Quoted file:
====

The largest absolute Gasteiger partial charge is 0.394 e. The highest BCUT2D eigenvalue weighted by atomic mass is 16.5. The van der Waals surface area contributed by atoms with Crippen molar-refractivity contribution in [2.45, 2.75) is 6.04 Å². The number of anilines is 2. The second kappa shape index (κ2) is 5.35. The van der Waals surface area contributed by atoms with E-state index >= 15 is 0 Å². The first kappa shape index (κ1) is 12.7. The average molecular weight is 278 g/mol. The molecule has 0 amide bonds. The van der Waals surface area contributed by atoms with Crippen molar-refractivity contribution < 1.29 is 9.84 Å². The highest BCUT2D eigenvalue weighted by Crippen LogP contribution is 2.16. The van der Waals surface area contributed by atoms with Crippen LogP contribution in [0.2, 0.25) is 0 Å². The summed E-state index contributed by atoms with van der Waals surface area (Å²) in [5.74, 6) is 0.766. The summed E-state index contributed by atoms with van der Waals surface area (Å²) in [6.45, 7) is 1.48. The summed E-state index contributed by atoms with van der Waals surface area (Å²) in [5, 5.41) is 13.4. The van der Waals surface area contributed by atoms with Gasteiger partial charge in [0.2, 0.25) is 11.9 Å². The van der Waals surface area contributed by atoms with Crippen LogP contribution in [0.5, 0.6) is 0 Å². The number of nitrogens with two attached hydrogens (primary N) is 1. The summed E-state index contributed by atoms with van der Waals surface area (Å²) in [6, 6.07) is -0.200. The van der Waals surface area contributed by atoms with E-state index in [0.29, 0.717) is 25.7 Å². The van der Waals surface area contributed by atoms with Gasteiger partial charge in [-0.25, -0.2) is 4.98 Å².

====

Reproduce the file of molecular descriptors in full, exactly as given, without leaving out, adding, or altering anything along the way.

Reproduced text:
The largest absolute Gasteiger partial charge is 0.394 e. The highest BCUT2D eigenvalue weighted by atomic mass is 16.5. The van der Waals surface area contributed by atoms with Crippen molar-refractivity contribution in [2.45, 2.75) is 6.04 Å². The number of anilines is 2. The second kappa shape index (κ2) is 5.35. The van der Waals surface area contributed by atoms with E-state index >= 15 is 0 Å². The first kappa shape index (κ1) is 12.7. The average molecular weight is 278 g/mol. The molecule has 0 amide bonds. The van der Waals surface area contributed by atoms with Crippen molar-refractivity contribution < 1.29 is 9.84 Å². The highest BCUT2D eigenvalue weighted by Crippen LogP contribution is 2.16. The van der Waals surface area contributed by atoms with Crippen LogP contribution in [0.2, 0.25) is 0 Å². The summed E-state index contributed by atoms with van der Waals surface area (Å²) in [5.74, 6) is 0.766. The summed E-state index contributed by atoms with van der Waals surface area (Å²) in [6.45, 7) is 1.48. The summed E-state index contributed by atoms with van der Waals surface area (Å²) in [5, 5.41) is 13.4. The van der Waals surface area contributed by atoms with Gasteiger partial charge in [0.2, 0.25) is 11.9 Å². The van der Waals surface area contributed by atoms with Crippen LogP contribution in [0.5, 0.6) is 0 Å². The number of nitrogens with two attached hydrogens (primary N) is 1. The summed E-state index contributed by atoms with van der Waals surface area (Å²) in [6, 6.07) is -0.200. The van der Waals surface area contributed by atoms with E-state index in [0.29, 0.717) is 25.7 Å². The van der Waals surface area contributed by atoms with Gasteiger partial charge in [-0.25, -0.2) is 4.98 Å².